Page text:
A company’s production department is full of costs. Each cost represents a part of materials, labor or overhead needed to produce finished goods. Conversion costs include direct labor and manufacturing overhead. These items are necessary to convert raw materials into finished products. Companies often have different methods for computing these costs and applying them to produced goods. Cost accountants are the primary individuals for reviewing production data and calculating the conversion costs. This process continues in perpetuity until the company stops producing goods.
Track the labor needed to transform raw goods to finished products. Require all production employees to sign in and out on a time sheet document. Add up all the hours and multiply by the labor costs to determine aggregate direct labor costs for the project.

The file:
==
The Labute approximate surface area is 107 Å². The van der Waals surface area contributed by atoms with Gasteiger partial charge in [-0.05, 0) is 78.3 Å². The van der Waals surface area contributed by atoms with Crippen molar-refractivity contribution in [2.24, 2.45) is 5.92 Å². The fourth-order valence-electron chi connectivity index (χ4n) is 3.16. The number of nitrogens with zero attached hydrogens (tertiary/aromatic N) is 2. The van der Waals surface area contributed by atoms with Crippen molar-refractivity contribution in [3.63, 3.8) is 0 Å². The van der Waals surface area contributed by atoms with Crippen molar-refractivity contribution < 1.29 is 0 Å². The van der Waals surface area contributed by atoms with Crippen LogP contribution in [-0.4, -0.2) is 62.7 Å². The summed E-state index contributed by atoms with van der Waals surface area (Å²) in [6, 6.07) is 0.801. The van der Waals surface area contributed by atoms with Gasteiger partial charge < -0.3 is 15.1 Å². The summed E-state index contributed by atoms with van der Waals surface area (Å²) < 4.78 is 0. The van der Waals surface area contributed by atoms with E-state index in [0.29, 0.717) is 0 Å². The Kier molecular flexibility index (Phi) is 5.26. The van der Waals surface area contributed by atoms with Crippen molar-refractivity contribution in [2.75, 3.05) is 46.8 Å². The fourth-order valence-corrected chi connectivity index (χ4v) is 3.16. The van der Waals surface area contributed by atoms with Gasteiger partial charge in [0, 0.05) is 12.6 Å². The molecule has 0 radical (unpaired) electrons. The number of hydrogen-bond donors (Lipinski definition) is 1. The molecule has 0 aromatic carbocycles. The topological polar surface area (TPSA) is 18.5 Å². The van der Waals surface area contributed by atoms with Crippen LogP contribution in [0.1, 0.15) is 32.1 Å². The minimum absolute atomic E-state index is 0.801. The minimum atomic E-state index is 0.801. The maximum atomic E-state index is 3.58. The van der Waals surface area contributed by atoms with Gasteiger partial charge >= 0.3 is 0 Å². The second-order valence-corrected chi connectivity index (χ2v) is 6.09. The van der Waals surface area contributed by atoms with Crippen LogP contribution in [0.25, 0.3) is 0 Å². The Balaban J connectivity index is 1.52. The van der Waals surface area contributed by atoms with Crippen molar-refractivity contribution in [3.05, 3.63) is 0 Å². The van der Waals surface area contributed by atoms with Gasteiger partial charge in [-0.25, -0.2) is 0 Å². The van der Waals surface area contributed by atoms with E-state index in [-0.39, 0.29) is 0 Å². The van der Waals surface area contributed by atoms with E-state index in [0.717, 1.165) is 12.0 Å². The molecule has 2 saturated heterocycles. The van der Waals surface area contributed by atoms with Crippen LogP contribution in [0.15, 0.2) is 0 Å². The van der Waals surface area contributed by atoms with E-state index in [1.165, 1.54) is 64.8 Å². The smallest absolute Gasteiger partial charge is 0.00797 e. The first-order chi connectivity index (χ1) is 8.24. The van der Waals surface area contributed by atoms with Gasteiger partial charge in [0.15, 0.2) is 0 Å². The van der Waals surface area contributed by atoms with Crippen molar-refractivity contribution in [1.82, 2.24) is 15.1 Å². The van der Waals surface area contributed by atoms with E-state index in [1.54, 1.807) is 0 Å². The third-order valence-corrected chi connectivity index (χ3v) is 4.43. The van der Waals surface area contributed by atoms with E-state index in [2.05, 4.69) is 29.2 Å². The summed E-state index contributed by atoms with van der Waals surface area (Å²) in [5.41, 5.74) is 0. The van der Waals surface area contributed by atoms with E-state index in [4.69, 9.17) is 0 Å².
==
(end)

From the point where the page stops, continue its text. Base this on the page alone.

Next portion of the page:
Identify all indirect costs associated with running the production department. These costs include maintenance, utilities, quality-control wares, production facility security, depreciation and minor supplies.
Total all the manufacturing overhead costs. A common method for this is to include all these costs for a certain time period, such as one month.
Add the total direct labor costs and the total manufacturing overhead costs.
Divide the total cost from Step 5 by the number of goods produced during the same time period. This represents the conversion cost per unit for all produced goods.
Both job order and process costing can use conversion costs for producing goods. Companies may be more willing to apply this concept to process costing, however, due to the inherent characteristics found in this production method.
- Both job order and process costing can use conversion costs for producing goods. Companies may be more willing to apply this concept to process costing, however, due to the inherent characteristics found in this production method.
- "Cost Management: Strategies for Business Decisions"; Ronald Hilton, et al.; 2006